Fra oversætterens introduktion til engelsk udgave af Brev i april
From the translator's introduction to"Light, Grass, and Letter in April"
New Directions, N.Y. 2011
“ … The Letter in April poems were written in collaboration with graphic artist Johanne Foss, who began their project with a series of charcoal-on-parchment drawings of Etruscan artworks and places. "The violent elements of Etruscan art fascinated me in those days," Foss recalls. Christensen and Foss had known each other for several years. Both had stayed, at one time or another, in an artists' residence (San Cataldo) near Amalfi, Italy. Both had explored Etruscan ruins. Both had studied the Etruscan collection at Copenhagen's Ny Carlsberg Glyptotek museum. Christensen, taken by Foss's images of things they both knew well, chose a set of drawings from the series and began a manuscript in response to them, folding the images into her writing. Foss continued to create drawings, feeding them to Christensen as they were completed.
Over the next two years, the project progressed. During the summer months Christensen and Foss worked from a cabin in southern Sweden while their children played together, the days long and light, wood anemones carpeting the forest. During the rest of the year they worked at their homes in Copenhagen -- again, while their children played. From her father, a tailor, Christensen had inherited a sewing machine and innumerable spools of colored thread. The children would festoon the rooms with thread, weaving it into multicolored webs and mazes, as Christensen wrote, weaving together elements of her life and the philosophical, metaphysical, linguistic, and semiotic issues that have consistently informed her work. (Note her incorporation of Heidegger's concept of worldlessness into Letter in April, as well as her focus on sign systems: "Tell me / that things / speak their own / clear language").
Christensen completed an initial prose manuscript but discarded it, dissatisfied. She began again. This time a poetry manuscript emerged, a slender ribbon of short lines and simple words in verbal and visual counterpoint to Foss's drawings. Of course, the poems' apparent simplicity is deceptive. Set against the lions, gorgons, shadow landscapes and grave mounds of an Etruscan netherworld, the poems wind inward, tracing an archetypal descent into a darkness where language itself fails, a labyrinth with a monster at its core.Yet the images also include the trees, fruits and flowers of a timeless Italian summer. And the poems turn, winding back outward again, following their threads away from the labyrinth and toward everything that has been in place all along: the natural world; the languages, spoken and unspoken, of everyday tasks -- the sign systems of child-rearing, daily errands, living as one human among others -- a rebirth into light. The white anemones of northern forests appear, as do the children's thread mazes, innocuous toy labyrinths as easy to navigate as any plaything.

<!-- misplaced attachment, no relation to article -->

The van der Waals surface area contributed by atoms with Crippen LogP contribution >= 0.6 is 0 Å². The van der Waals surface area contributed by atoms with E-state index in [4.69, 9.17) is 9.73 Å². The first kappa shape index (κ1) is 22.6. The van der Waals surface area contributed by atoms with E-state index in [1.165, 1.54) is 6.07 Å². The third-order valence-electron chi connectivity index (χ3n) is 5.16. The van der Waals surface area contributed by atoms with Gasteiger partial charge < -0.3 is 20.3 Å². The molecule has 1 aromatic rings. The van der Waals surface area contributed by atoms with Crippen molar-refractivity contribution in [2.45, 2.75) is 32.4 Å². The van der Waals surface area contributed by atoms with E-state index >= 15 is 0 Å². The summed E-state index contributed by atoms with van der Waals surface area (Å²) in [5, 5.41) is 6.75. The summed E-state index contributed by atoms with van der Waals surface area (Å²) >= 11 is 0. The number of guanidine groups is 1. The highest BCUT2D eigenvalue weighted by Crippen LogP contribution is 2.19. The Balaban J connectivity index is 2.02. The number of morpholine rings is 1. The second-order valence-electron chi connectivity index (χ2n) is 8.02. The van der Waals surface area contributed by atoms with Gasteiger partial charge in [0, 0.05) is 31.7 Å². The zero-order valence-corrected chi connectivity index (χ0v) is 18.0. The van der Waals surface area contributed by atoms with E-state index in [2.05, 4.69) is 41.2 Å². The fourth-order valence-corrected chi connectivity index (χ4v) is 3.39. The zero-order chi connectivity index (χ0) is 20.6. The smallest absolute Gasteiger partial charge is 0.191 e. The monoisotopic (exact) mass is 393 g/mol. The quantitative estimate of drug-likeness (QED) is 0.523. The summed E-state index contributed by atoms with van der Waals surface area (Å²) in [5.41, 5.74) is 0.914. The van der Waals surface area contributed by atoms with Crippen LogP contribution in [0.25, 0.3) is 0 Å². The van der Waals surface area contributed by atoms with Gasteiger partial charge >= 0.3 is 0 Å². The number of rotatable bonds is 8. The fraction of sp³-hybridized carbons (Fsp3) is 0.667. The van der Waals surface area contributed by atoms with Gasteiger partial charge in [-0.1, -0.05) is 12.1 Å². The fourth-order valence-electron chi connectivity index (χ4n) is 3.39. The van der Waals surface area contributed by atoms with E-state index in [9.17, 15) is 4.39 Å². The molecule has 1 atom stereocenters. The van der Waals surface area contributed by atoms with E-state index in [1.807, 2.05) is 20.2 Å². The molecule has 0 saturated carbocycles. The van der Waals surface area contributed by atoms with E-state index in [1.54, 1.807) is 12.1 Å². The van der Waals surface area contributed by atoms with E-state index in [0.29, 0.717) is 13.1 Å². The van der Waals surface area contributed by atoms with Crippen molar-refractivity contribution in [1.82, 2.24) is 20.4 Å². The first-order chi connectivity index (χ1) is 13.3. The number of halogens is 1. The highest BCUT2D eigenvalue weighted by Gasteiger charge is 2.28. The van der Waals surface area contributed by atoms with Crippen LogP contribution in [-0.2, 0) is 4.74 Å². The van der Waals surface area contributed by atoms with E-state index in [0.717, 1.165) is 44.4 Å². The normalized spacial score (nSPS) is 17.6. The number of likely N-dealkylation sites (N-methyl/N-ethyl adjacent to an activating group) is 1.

... Fittingly, its first two pages also function as a double dedication. From poet to artist, a nuanced eight-line inscription in honor of their friendship and collaboration, "...our work with images, words, to bring all things back to the landscape they come from." From artist to poet, a delicate line of wildflowers from the hills of Italy.”